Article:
Thanks for your comments. It looks like we're both on the same page.
In my bio you guys might remember when I mentioned I collected old trnasistor radios the pocket type 40s-tubes, 50s and 60s and only battery powered, and from the usual sources.
I've also been a moderator on TwoGuys Garage for many years and there many of us talked about redo or leave it alone. Ground up restorations. Survivor. Original. Resto-mod. Custom, Rat Rod and Barn Fresh. Each vehicle meant something special to its owners or group.

I think all of us here might admit no matter what we do to any engine or snowblower, I think OUR eyes pop moreso when we see something brought back to its original state. In our shop we received the wow factor from a few people that saw the before and after for four of the machines we restored. (that felt good)
Plus, and more importantly, when I go to pioneer exhibits or steam shows the absolute majority of the old timer engines (steam, gas or hit-n-run) and all repainted so the onlooker can see the way it used to be, back in the day.
My personal opinion: when I see some of these machines brought back to their former glory I have much more appreciation for them and seldom ever think of dollar value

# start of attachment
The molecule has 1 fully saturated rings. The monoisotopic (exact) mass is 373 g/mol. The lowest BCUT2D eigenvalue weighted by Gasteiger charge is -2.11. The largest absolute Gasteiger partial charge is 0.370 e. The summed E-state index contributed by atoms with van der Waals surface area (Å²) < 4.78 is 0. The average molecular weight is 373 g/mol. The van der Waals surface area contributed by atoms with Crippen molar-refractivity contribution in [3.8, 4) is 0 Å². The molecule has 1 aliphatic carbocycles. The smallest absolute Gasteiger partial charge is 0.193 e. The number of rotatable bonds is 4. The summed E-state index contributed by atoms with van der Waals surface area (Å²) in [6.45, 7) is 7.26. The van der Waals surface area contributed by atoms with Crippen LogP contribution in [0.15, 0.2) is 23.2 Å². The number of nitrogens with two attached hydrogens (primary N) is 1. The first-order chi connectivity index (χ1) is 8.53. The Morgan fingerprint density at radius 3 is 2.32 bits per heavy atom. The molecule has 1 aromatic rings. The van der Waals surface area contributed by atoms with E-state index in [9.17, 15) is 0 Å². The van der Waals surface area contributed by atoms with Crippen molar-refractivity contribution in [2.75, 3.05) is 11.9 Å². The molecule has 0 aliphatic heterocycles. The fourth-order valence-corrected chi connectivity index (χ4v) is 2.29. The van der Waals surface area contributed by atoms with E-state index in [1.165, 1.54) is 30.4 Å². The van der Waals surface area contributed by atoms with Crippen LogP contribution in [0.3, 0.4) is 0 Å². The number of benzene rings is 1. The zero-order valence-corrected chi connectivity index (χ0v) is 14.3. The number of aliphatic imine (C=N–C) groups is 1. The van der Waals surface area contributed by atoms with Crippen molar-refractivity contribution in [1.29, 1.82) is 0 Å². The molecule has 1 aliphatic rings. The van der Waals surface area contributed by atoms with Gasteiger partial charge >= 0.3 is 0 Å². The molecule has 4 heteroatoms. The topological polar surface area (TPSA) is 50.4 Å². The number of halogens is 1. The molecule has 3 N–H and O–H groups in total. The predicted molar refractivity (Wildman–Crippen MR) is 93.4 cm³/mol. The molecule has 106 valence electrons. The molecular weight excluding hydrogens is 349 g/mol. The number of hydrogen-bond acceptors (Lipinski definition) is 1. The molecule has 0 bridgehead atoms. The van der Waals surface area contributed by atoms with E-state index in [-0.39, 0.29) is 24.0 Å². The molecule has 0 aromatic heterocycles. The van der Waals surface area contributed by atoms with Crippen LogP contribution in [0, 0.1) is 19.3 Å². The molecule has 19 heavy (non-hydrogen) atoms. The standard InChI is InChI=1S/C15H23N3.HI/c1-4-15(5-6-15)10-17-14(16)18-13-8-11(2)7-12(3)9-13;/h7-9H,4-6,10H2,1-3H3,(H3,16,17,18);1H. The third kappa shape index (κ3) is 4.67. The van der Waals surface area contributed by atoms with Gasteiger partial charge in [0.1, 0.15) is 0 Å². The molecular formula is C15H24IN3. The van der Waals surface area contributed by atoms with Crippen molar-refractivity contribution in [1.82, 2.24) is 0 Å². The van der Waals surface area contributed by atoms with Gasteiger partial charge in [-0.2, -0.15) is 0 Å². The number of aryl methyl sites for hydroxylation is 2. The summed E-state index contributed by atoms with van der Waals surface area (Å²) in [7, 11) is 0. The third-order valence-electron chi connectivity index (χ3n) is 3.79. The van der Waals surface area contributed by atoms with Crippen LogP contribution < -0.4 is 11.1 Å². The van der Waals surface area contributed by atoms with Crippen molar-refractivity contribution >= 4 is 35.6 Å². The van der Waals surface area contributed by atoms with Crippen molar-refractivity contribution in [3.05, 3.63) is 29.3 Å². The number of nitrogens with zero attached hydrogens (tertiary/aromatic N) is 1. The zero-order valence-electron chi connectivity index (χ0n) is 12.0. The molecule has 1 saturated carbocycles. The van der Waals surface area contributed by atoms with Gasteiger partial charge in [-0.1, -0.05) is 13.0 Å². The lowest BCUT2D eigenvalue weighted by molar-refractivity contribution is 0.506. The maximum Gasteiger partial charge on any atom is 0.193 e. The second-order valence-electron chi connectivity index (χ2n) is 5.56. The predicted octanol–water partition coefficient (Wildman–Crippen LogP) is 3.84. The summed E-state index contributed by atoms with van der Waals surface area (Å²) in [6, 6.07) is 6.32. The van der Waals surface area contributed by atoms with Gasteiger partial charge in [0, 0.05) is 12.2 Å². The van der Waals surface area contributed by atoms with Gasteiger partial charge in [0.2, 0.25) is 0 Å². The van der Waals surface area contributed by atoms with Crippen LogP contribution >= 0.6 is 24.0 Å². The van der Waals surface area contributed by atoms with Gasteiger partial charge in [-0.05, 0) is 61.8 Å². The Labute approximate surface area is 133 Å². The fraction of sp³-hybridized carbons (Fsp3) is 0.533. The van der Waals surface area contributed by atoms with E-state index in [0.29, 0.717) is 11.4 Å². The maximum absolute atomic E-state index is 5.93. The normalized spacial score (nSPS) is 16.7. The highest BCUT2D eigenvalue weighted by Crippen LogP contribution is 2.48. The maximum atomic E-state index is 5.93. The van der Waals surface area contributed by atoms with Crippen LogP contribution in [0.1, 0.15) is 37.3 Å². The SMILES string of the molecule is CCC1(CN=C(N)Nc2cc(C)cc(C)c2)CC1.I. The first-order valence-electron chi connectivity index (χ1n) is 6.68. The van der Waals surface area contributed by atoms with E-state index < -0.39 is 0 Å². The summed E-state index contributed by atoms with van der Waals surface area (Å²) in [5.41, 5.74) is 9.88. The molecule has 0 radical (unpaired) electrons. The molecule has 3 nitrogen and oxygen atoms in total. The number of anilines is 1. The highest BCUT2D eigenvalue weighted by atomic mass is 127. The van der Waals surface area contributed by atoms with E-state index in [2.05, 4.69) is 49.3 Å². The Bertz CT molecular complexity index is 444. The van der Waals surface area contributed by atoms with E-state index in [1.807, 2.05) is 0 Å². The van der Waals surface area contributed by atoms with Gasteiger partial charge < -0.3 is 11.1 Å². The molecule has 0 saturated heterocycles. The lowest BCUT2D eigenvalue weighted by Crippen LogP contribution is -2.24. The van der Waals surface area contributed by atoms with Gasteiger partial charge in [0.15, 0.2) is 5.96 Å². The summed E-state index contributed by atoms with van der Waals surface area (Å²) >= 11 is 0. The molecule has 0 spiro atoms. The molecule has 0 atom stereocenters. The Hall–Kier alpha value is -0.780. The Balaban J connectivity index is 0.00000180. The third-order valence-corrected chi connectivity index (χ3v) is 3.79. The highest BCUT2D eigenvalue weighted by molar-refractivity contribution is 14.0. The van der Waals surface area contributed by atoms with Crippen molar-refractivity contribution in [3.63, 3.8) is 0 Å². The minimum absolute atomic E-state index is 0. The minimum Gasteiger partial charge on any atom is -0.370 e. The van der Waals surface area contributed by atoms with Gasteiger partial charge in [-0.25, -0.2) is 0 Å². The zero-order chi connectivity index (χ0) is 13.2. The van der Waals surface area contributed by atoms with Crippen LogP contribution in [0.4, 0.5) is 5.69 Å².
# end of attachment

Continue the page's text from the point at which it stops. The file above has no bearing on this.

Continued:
Conversely, when I go to a car show there's different schools of thought woith numbers matching of a survivor untouched to a totally restored class that sits in a museum..

Few ever see any dollar value attached and even fewer would know any before and after value. Maybe Barrett Jackson would have the real answers but for small engines I think it's our decision.
 

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I just bought the same snow blower or pretty close to it. It looks just like mine? give or take a year or so.
I got mine by dumb luck for $20 and it starts and works.
thx. marty in Pa.
 

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I say give it a good cleaning/ waxing.
 

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I know this may be a dead thread but I have a blower exactly like JerryJ has. It has been in my family for a good 35 years. I have been killing myself to try and find out what year it is so I could find the right drive belt for the auger. I tried toro and they tried to tell me it was a 1974 snow hound 20 but I know they are wrong on that one. The serial number on mine is 40106-484. Can anyone tell me what year this thing really is and what belt I should get for it? Any help would be great.
 

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Thanks det. That has a pulley on it that mine doesn't for the drive to the auger. However, Toro was not much help on identifying my blower other than to say that the belt shown here is the same one that I need. Apparently they used the same belt on all of them.